The demand for medical self-tests is growing. You can buy a self-test kit in pharmacies, drug stores, or on the Internet without having to see a doctor and check comfortably at home to see whether you suffer from diabetes mellitus, a vitamin deficiency, or an STD. Visit Beste-Hilfe for a review of some of the best self-test kits from Lykon.
How safe are these self-tests? Which parameters and diseases can be detected with them, and when should you ask the doctor for advice? In this article, we present some self-tests and give you the most important advantages and disadvantages.
What Self-Tests Are There?
There are several medical self-tests that you can buy online and perform at home or on the go. These self-tests are either offered individually or as packages in which specific analyses are put together on a topic (e.g., weight loss) or a complaint (e.g., fatigue). Body fluids such as blood, urine, saliva, or the exhaled air are analyzed. These are usually:
- Blood tests,
- Urine tests,
- Stool tests,
- Saliva tests and
- Breath tests
You can either read the result of the self-test directly, for example, if a test strip changes color or when the device shows you the evaluation on display. For some medical self-tests, the sample you have taken (e.g., blood sample) must also be sent to a laboratory and analyzed there. You will then be notified of the test result a few days later.
Self-Tests: What to Keep in Mind
Medical self-tests that you can do at home or on the go have advantages and disadvantages. If you decide to do a self-test, here are some things to keep in mind:
- Self-tests can be carried out comfortably from home – you save yourself the trip to the doctor’s office. This is undoubtedly one of the greatest advantages of self-tests.
- You don’t have to wait long for the test result either – you don’t need a doctor’s appointment, which you as a health insurance patient sometimes have to make well in advance.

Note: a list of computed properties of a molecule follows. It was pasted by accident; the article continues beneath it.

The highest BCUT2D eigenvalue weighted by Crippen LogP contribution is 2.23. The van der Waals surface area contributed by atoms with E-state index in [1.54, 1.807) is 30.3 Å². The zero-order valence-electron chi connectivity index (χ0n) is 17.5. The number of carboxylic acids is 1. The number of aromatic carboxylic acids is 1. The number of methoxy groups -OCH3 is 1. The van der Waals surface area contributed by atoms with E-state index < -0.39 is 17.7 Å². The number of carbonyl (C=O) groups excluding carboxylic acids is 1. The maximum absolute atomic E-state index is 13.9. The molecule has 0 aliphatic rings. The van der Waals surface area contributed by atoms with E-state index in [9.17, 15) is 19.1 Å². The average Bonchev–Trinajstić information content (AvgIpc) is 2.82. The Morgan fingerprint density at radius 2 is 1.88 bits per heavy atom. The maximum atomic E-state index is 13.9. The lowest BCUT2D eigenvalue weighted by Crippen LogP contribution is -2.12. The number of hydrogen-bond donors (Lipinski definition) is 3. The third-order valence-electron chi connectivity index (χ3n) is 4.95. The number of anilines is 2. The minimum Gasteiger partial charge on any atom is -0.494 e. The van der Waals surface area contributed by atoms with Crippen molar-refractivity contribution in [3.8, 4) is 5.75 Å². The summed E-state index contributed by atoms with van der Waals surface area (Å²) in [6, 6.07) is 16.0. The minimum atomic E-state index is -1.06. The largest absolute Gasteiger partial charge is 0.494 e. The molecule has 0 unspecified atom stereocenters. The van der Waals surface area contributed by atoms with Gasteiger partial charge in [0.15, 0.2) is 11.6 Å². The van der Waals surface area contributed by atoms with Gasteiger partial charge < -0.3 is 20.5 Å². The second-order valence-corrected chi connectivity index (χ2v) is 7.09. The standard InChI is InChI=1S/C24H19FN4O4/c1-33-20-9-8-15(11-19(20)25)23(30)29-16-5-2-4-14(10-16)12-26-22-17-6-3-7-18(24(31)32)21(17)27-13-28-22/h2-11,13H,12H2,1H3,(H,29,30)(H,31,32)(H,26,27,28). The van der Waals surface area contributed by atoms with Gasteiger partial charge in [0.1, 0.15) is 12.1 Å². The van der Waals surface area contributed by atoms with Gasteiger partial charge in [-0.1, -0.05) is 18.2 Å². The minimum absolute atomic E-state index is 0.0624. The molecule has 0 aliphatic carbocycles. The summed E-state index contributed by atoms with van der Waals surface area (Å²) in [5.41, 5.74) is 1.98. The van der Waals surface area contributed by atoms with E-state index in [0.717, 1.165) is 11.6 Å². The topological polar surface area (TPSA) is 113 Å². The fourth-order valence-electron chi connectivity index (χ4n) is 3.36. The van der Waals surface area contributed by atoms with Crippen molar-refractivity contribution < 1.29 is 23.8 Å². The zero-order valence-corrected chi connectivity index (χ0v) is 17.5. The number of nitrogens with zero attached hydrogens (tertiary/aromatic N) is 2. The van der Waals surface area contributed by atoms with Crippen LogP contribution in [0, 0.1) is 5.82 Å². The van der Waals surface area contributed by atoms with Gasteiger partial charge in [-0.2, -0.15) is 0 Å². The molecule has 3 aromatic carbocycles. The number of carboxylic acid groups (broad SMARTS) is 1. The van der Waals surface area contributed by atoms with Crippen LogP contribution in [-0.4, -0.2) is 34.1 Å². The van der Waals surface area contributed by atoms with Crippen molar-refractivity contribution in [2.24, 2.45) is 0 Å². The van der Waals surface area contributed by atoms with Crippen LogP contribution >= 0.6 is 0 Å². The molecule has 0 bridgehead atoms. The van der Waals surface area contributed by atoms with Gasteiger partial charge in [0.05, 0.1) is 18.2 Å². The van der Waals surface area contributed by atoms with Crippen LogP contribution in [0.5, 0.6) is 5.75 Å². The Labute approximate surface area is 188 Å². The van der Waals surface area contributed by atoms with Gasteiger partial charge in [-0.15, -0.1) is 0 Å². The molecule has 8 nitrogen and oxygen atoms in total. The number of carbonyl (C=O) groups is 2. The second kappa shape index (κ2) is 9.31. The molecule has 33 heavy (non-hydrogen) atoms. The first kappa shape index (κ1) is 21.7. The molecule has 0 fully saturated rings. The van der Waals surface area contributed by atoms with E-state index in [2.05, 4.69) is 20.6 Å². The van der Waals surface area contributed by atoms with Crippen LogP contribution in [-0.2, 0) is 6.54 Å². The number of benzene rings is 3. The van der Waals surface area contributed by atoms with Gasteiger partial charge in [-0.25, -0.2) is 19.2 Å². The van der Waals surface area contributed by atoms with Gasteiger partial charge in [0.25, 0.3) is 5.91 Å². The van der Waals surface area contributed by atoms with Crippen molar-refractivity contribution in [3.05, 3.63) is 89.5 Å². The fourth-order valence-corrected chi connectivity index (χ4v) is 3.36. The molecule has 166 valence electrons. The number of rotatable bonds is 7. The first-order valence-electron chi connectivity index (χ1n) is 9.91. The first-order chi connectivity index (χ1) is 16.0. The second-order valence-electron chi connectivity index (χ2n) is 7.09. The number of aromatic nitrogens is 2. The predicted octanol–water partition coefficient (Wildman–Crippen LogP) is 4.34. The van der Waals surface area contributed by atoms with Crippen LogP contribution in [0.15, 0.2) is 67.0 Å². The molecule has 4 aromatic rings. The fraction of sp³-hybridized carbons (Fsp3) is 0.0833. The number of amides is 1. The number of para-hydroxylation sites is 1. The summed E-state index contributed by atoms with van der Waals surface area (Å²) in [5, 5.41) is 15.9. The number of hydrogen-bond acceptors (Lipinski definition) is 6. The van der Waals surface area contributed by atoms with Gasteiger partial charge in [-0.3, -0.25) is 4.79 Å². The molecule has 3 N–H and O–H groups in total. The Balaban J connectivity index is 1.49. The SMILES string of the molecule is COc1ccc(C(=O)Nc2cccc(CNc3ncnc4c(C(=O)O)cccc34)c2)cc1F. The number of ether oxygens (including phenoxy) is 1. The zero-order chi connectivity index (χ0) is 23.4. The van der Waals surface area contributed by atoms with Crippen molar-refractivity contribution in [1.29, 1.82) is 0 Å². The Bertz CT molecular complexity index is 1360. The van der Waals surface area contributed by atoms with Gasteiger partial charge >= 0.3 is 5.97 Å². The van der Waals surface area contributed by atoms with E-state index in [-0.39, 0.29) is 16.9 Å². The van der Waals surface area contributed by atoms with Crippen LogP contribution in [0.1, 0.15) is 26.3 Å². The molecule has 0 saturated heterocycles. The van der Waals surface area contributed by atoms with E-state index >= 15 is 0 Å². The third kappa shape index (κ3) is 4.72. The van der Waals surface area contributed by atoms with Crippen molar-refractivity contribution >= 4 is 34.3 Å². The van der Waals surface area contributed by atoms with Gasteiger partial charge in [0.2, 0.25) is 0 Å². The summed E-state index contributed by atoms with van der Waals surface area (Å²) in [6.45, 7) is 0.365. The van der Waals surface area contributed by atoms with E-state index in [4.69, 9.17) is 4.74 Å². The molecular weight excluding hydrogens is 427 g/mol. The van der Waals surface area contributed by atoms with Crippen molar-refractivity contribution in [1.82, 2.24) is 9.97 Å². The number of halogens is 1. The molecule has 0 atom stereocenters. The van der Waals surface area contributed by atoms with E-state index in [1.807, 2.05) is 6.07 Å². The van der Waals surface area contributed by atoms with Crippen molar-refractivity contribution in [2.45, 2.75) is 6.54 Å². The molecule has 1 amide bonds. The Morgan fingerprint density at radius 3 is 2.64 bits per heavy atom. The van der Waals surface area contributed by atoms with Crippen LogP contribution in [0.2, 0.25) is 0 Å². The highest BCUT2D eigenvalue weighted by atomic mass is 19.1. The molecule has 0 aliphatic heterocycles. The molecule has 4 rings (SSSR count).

- Self-tests are offered that do not make sense from a medical point of view. As a medical layperson, you can only assess the necessity to a limited extent.
- Sometimes more tests are needed to diagnose or rule out a disease that can only be done in a doctor’s office.
- Some self-tests are inferior to a medical specialist laboratory diagnosis with regard to their reliability and informative value. Therefore, do your research well about the test and the provider.
- For blood tests, you usually need to prick your fingertip to get blood – this implies overcoming.
- You must strictly follow the instructions for performing the self-test. Otherwise, there is a risk of application errors that can falsify the result.
- Medical self-tests at home are discreet – neither your doctor nor your health insurance company will find out about the result. But you may be spending money on exams that your health insurer would pay for if you had them done by a doctor. However, this only applies to examinations in which the doctor has a reasonable suspicion of an illness.
- A self-test is no substitute for a doctor! It only gives you clues. A doctor should only make a medical diagnosis.